|Photos||Video & Audio||Blogs||Statistics||Archive||Games||Mobile|
March 3, 2007
The 500-run barrier could well be broken in the forthcoming World Cup, if you listen to two of cricket's greatest thinkers of recent times. In a rare programme jointly produced by Cricinfo and Times Now, an Indian television channel, Ian Chappell and Greg Chappell came together to talk cricket. "If you'd asked me last year about 400 being scored I'd have cast some doubts on that. In some ways I hope 500 isn't scored," said Greg. "If that does happen it may not be a good thing for cricket in some ways. It might just be a very one-sided game. But I wouldn't reject the possibility."
"If someone does get 500 there's going to be some bad bowling going on because that amounts to scoring at 10 runs an over," said Ian, without ruling out the possibility of just such a thing occurring. "With the lesser teams around it might happen."
But Ian believed that there was still plenty the administrators need to do to keep the game healthy and strong. "The most important job for the administrators is to make sure that from a cricket playing point of view the contest between bat and ball is pretty evenly balanced. It is not going to be evenly balanced when bats are getting stronger and boundaries shorter," he said, while raising some important reservations about Twenty20 cricket.
"The important thing with Twenty20 cricket is that it's bringing new people to the game," said Ian. "That's terrific. But if they are only Twenty20 supporters and not cricket supporters then the game is not doing its job properly. If they come into the game through Twenty20 and then support other types of cricket that would be great for the game."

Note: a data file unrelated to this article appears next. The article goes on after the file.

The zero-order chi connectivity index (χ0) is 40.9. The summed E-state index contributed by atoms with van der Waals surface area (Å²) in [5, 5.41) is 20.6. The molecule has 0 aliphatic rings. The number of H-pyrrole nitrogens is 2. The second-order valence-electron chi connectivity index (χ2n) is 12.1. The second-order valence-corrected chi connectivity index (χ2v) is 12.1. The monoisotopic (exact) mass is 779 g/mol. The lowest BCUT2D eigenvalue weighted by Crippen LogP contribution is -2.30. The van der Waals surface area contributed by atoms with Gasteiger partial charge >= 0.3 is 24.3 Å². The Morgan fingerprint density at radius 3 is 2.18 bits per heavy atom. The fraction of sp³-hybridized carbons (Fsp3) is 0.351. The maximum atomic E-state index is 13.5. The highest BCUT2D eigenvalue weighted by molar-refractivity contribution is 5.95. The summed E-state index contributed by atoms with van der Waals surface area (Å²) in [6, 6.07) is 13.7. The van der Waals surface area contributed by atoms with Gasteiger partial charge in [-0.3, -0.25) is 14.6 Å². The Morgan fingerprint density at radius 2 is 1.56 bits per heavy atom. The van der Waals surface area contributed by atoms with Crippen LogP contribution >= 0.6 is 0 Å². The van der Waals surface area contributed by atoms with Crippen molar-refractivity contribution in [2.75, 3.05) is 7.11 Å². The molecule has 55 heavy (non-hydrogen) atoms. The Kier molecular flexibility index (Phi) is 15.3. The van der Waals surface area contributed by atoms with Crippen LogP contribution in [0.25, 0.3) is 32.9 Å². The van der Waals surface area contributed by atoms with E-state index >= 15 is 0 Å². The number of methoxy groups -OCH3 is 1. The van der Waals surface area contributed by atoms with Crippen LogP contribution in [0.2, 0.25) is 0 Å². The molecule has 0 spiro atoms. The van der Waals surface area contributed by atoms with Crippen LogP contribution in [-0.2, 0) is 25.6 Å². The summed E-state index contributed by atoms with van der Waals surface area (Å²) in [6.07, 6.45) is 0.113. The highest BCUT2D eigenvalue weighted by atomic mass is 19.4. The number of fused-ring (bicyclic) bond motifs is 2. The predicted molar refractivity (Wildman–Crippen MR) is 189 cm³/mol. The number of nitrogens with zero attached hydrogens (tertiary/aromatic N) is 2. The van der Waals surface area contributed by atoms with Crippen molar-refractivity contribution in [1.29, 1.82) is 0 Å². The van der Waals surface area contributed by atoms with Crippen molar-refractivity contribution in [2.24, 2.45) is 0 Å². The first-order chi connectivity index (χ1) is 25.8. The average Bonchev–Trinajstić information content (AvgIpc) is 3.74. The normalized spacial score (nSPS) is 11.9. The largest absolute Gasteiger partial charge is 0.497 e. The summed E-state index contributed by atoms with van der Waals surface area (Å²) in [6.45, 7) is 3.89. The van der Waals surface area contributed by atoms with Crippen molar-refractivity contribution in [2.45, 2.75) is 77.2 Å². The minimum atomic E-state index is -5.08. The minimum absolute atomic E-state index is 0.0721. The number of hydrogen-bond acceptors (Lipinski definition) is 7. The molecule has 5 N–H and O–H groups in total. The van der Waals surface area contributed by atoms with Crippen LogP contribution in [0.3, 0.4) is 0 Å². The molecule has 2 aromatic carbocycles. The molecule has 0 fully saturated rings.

Greg meanwhile, had a slightly different take on what the real danger with Twenty20 cricket could be. "One-day cricket did bring new people to the game, so you have to assume that Twenty20 can do the same. The biggest danger for Twenty20 is that it will become too popular and eat into the resources of ODI cricket," said Greg. "The reason cricket does well is that the shortest version of the game is on TV all day. There is a lot of time and ways to generate revenue. Other sports are trying to keep the game on TV longer and we're introducing a version that does the opposite. Fifty-over cricket pays for cricket. It allows us the luxury of Test cricket."
In this freewheeling conversation, moderated by Sanjay Manjrekar, the Chappell brothers carefully dissect every aspect of the limited overs game. For all those priceless insights, watch the videos, or listen to the audio.
© ESPN Sports Media Ltd.
ESPNcricinfo looks at five reasons for Australia's dominance in winning back the Ashes
ESPNcricinfo looks at five reasons for England's failure to compete in Australia